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DARKNESS PRESSES AGAINST the windows of the car. It’s not my car, just one that somebody left unlocked. I needed to sit for a moment after wishing myself here. Using magick can really suck the batteries dry.
Here is Arizona. I’m assuming anyway. Most of the license plates on the cars in this lot are Arizona. I’m no detective but seems like a good sign that I’m in the “Grand Canyon State.” Through the windshield I can see people in the lake of neon light thrown off the sign for the bar. They walk in twos and threes and tens, most of them laughing or talking. The ones going in move with purpose against the chill of the night air. The ones leaving are more aimless, some actually stumbling, the cold held at bay by the alcohol in their bloodstream.
It’s a country-and-western bar, DOC HOLLIDAY’S sprawling across the front of the place in swooping neon letters next to a ten-foot-tall backlit sign of a cowboy in a long coat. It’s a big, gaudy, public place. The kind of place I try to avoid now.
But the thing I’m hunting is in there.
So I will be going in.
Soon, I said.
My thumb swipes the phone screen and it flares to life so bright I have to blink. Scroll call list and hit the button and the phone is ringing on the other end.
“Hey.” The voice that answers is warm and a little raspy. I woke him up.
“Hey, Lionel,” I say.
“No change in John. He’s still the same.” I’ve trained Lionel to not waste time on small talk. By John he means John Doe and that’s Daniel, my … someone I care about a lot.
Someone I love a lot.
“I know. I’m just checking in.”
“Are you going to come see him anytime soon?”
“Soon as I can, Lionel.” It’s been almost a month. “Anyone by to visit?”
“Only us at the hospital.”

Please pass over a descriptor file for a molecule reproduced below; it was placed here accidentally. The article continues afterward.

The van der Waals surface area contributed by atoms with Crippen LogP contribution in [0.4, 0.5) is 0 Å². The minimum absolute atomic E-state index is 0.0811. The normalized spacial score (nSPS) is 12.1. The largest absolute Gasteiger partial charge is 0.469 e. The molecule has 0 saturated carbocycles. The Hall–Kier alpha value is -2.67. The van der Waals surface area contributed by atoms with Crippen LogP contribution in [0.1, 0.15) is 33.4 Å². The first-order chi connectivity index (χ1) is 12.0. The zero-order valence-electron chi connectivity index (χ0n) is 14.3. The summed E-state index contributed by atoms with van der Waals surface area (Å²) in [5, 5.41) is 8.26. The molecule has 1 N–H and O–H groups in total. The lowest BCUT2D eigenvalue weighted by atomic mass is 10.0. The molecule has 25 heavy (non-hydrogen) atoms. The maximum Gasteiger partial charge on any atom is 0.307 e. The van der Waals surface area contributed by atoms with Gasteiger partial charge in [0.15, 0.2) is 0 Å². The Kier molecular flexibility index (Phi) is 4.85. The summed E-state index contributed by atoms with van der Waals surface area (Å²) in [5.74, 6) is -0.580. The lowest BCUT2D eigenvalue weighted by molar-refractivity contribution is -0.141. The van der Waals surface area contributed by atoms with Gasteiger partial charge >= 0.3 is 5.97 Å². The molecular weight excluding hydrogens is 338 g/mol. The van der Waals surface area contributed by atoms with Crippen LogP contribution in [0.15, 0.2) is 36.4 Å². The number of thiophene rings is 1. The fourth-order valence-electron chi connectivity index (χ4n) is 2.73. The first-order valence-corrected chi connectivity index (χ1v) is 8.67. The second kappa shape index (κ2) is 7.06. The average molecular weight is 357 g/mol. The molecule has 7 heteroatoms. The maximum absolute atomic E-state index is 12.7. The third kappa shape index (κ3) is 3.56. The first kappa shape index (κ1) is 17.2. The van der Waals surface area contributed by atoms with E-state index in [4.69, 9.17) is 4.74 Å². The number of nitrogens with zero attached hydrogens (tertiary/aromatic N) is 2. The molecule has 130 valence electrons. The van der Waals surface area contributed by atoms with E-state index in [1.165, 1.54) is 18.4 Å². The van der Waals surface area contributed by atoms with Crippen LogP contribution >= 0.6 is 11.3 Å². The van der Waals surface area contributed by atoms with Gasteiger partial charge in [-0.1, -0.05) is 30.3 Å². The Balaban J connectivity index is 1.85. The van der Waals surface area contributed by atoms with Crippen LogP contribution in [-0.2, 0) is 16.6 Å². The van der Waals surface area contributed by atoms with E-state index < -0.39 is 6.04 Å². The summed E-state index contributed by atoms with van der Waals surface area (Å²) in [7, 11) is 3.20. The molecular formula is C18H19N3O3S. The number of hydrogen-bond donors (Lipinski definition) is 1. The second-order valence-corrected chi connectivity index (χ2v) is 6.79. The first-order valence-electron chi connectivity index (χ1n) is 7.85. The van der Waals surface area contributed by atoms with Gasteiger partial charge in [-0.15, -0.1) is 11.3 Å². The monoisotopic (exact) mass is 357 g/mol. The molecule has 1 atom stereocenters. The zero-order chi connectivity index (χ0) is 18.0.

Something inside me unclenches. “Good.” If Daniel is still off the books then he’s still safe. And it lets me know the magick I used on the administration to make him that way is still holding.
“If we knew his name we could contact—”
“Not going to happen, Lionel.”
“Do we have to play this game again?”
“Can’t blame me for trying.”
“Don’t be so sure of that.”
Silence grows on the phone, but I don’t want to say anything or hang up.
From the seat beside me comes a rustling sound and I feel the soft brush of fabric against my arm.
Fine. Okay. Fine. I’m coming.
“I’ve got to go.”
“Okay,” Lionel says. “Call and be cryptic and vague anytime.”
“Take care of him.”
“I have been.” There’s an edge to his words.
“Hey, Jane?” Lionel doesn’t know my real name either.
“Yeah?” I know what’s coming.
“Take care of yourself.”
I hang up.
Yeah, right, Lionel. Where’s the fun in that?
I take a deep breath and step out of the car. The wind kicks, cutting through my thin T-shirt. It’s freezing. I thought Arizona was supposed to be hot, but the air bites and the metal collar, the torc given to me by a fallen love goddess, the thing that allows me to wish myself places, around my throat goes cold against my skin. I hold my hand out and a darkness slithers across the seats, sliding over my arm and around my body. I shrug into it and it shifts and adjusts against me until it becomes a long black coat, still tattered on its edges but mostly healed. The chill is cut off sharply. As the coat settles, a soft alien song begins to trill at the edge of my mind.
The coat is eager, ready to go.
I try to let some of its enthusiasm infect me.
The effort makes me say aloud to it: “Don’t get your hopes up. The last six of these have turned up nothing.”
It coos, full of reassurance in my head.
I wish I could actually understand what it says, but it speaks some language I don’t know. It might not even be a language. It’s nothing I’ve ever heard. Half of it doesn’t even seem like I “hear” it now; some of what happens is a feeling, akin to emotion but not quite. The more I wear it the more I understand by feeling, but it’s still a bunch of gibberish most of the time. Sometimes it’s like music in my head, sometimes like static between stations.
Bumping the car door closed with my hip, I stick my hands in its pockets and start walking toward the nightclub.
Sooner rather than later.
Copyright © 2017 by James R. Tuck